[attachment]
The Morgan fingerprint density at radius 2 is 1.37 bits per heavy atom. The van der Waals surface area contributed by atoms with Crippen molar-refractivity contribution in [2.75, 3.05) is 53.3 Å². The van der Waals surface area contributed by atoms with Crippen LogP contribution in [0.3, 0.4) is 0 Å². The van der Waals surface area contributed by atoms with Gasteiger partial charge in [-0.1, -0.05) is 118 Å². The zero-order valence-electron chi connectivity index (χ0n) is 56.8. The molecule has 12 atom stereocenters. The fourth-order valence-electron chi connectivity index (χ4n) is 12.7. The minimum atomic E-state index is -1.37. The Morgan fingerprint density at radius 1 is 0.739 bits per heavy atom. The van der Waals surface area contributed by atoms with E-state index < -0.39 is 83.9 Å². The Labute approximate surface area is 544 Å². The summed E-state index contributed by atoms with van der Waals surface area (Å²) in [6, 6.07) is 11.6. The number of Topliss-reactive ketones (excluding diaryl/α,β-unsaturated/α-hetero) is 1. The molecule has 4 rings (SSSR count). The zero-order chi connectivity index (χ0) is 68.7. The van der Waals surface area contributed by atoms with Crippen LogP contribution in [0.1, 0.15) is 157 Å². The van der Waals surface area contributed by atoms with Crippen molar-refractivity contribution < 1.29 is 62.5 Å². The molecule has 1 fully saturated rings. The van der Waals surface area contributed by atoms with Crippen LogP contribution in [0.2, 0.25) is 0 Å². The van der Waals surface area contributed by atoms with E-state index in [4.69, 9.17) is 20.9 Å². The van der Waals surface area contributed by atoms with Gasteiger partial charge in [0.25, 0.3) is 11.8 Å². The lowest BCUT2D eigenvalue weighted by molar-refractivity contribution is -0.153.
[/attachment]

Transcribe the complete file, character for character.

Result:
The Morgan fingerprint density at radius 2 is 1.37 bits per heavy atom. The van der Waals surface area contributed by atoms with Crippen molar-refractivity contribution in [2.75, 3.05) is 53.3 Å². The van der Waals surface area contributed by atoms with Crippen LogP contribution in [0.3, 0.4) is 0 Å². The van der Waals surface area contributed by atoms with Gasteiger partial charge in [-0.1, -0.05) is 118 Å². The zero-order valence-electron chi connectivity index (χ0n) is 56.8. The molecule has 12 atom stereocenters. The fourth-order valence-electron chi connectivity index (χ4n) is 12.7. The minimum atomic E-state index is -1.37. The Morgan fingerprint density at radius 1 is 0.739 bits per heavy atom. The van der Waals surface area contributed by atoms with E-state index < -0.39 is 83.9 Å². The Labute approximate surface area is 544 Å². The summed E-state index contributed by atoms with van der Waals surface area (Å²) in [6, 6.07) is 11.6. The number of Topliss-reactive ketones (excluding diaryl/α,β-unsaturated/α-hetero) is 1. The molecule has 4 rings (SSSR count). The zero-order chi connectivity index (χ0) is 68.7. The van der Waals surface area contributed by atoms with Crippen LogP contribution in [0.1, 0.15) is 157 Å². The van der Waals surface area contributed by atoms with Crippen molar-refractivity contribution < 1.29 is 62.5 Å². The molecule has 1 fully saturated rings. The van der Waals surface area contributed by atoms with Crippen LogP contribution in [0.2, 0.25) is 0 Å². The van der Waals surface area contributed by atoms with E-state index in [4.69, 9.17) is 20.9 Å². The van der Waals surface area contributed by atoms with Gasteiger partial charge in [0.25, 0.3) is 11.8 Å². The lowest BCUT2D eigenvalue weighted by molar-refractivity contribution is -0.153.